After years of devastating cuts to the health and human services budget, this year’s small surplus brought restoration of some programs.
Mental health programs will get a one-time boost of $140 million. The adult dental program, Denti-Cal, cut back in 2009 and leaving tooth extraction as just about the only service being covered, has been restored, albeit partially. Benefits won’t start until next May.
But lost in the deal was a proposal to provide some therapies to 500 children with autism. Those children had lost some services when the state moved them from Healthy Families and to Medi-Cal.
Then there’s the issue of funding to county health programs. Counties bear the cost for providing health care to the uninsured. Gov. Brown has been arguing since he introduced his budget in January that counties will gain federal money in January under the full implementation of the Affordable Care Act and so the state could reduce its own health funding to counties. But counties have fought that idea, saying that there would still be plenty of uninsured people after Jan. 1 — and that now is not the time to cut the safety net.
While we’re still waiting for final language, the legislature seems to have agreed with the governor’s numbers, and it appears $300 million in county health funding cuts are coming.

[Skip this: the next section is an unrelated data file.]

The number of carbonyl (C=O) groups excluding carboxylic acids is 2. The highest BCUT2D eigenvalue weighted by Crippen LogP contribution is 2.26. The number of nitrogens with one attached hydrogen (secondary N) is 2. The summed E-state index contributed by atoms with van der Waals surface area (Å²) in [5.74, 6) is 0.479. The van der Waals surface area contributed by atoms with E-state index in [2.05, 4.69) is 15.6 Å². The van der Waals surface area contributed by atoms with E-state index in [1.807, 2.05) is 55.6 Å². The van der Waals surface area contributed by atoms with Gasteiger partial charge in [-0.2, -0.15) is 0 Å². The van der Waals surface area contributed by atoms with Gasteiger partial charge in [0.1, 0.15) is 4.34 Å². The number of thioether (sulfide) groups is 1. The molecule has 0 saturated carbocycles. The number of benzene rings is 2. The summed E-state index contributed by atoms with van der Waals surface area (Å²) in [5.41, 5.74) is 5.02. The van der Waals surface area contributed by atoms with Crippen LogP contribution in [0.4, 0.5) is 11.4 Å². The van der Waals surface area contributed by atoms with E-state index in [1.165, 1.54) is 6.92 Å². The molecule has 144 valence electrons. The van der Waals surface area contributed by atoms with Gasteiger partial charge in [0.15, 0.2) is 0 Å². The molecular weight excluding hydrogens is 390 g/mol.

Alex Briscoe, Director of Alameda County’s Health Care Services Agency, called it a “money grab” that will “threaten the stability of local safety nets.”
Briscoe says the cuts presume that safety net providers are adequately funded right now, a presumption he called “offensive.”
“The state has overestimated savings it will achieve, underestimated the burden of the residually uninsured and put forward a proposal that is divorced form the reality of local safety nets,” he said.
The budget deal also leaves in place a 10 percent cut in Medi-Cal provider rates — cuts that were approved by the legislature in 2011 and then held up in a long court challenge. The appeals process was exhausted last month, and the cuts will likely move forward this summer.
California has some of the lowest Medicaid reimbursement rates in the nation, advocates say.